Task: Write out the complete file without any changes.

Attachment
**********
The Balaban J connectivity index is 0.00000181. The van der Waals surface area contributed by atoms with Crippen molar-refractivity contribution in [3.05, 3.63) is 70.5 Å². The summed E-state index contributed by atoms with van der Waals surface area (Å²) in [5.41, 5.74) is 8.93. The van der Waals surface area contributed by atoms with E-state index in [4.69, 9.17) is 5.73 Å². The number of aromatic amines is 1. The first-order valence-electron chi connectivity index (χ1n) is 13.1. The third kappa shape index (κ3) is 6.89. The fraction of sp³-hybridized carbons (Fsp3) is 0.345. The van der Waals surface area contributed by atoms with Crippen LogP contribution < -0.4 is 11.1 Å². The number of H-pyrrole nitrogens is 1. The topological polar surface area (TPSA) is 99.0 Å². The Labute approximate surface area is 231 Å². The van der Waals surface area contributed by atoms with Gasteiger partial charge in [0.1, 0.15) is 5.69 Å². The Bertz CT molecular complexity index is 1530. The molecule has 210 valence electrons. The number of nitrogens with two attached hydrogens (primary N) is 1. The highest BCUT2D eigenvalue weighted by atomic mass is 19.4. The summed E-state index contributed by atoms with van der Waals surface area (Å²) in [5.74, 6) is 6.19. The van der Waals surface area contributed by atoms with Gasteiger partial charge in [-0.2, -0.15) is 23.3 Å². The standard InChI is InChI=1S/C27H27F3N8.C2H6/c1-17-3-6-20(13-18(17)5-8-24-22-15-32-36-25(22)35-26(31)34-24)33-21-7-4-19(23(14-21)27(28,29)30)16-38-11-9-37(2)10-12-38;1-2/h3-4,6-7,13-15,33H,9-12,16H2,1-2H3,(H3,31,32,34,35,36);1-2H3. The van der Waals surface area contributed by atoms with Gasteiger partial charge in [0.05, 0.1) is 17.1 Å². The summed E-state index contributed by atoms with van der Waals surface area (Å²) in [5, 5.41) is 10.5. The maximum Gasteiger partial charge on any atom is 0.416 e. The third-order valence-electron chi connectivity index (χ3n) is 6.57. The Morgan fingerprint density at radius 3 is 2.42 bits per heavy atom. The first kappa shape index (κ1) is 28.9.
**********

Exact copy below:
The Balaban J connectivity index is 0.00000181. The van der Waals surface area contributed by atoms with Crippen molar-refractivity contribution in [3.05, 3.63) is 70.5 Å². The summed E-state index contributed by atoms with van der Waals surface area (Å²) in [5.41, 5.74) is 8.93. The van der Waals surface area contributed by atoms with E-state index in [4.69, 9.17) is 5.73 Å². The number of aromatic amines is 1. The first-order valence-electron chi connectivity index (χ1n) is 13.1. The third kappa shape index (κ3) is 6.89. The fraction of sp³-hybridized carbons (Fsp3) is 0.345. The van der Waals surface area contributed by atoms with Crippen LogP contribution < -0.4 is 11.1 Å². The number of H-pyrrole nitrogens is 1. The topological polar surface area (TPSA) is 99.0 Å². The Labute approximate surface area is 231 Å². The van der Waals surface area contributed by atoms with Gasteiger partial charge in [0.1, 0.15) is 5.69 Å². The Bertz CT molecular complexity index is 1530. The molecule has 210 valence electrons. The number of nitrogens with two attached hydrogens (primary N) is 1. The highest BCUT2D eigenvalue weighted by atomic mass is 19.4. The summed E-state index contributed by atoms with van der Waals surface area (Å²) in [5.74, 6) is 6.19. The van der Waals surface area contributed by atoms with Gasteiger partial charge in [-0.2, -0.15) is 23.3 Å². The standard InChI is InChI=1S/C27H27F3N8.C2H6/c1-17-3-6-20(13-18(17)5-8-24-22-15-32-36-25(22)35-26(31)34-24)33-21-7-4-19(23(14-21)27(28,29)30)16-38-11-9-37(2)10-12-38;1-2/h3-4,6-7,13-15,33H,9-12,16H2,1-2H3,(H3,31,32,34,35,36);1-2H3. The van der Waals surface area contributed by atoms with Gasteiger partial charge in [0.05, 0.1) is 17.1 Å². The summed E-state index contributed by atoms with van der Waals surface area (Å²) in [5, 5.41) is 10.5. The maximum Gasteiger partial charge on any atom is 0.416 e. The third-order valence-electron chi connectivity index (χ3n) is 6.57. The Morgan fingerprint density at radius 3 is 2.42 bits per heavy atom. The first kappa shape index (κ1) is 28.9.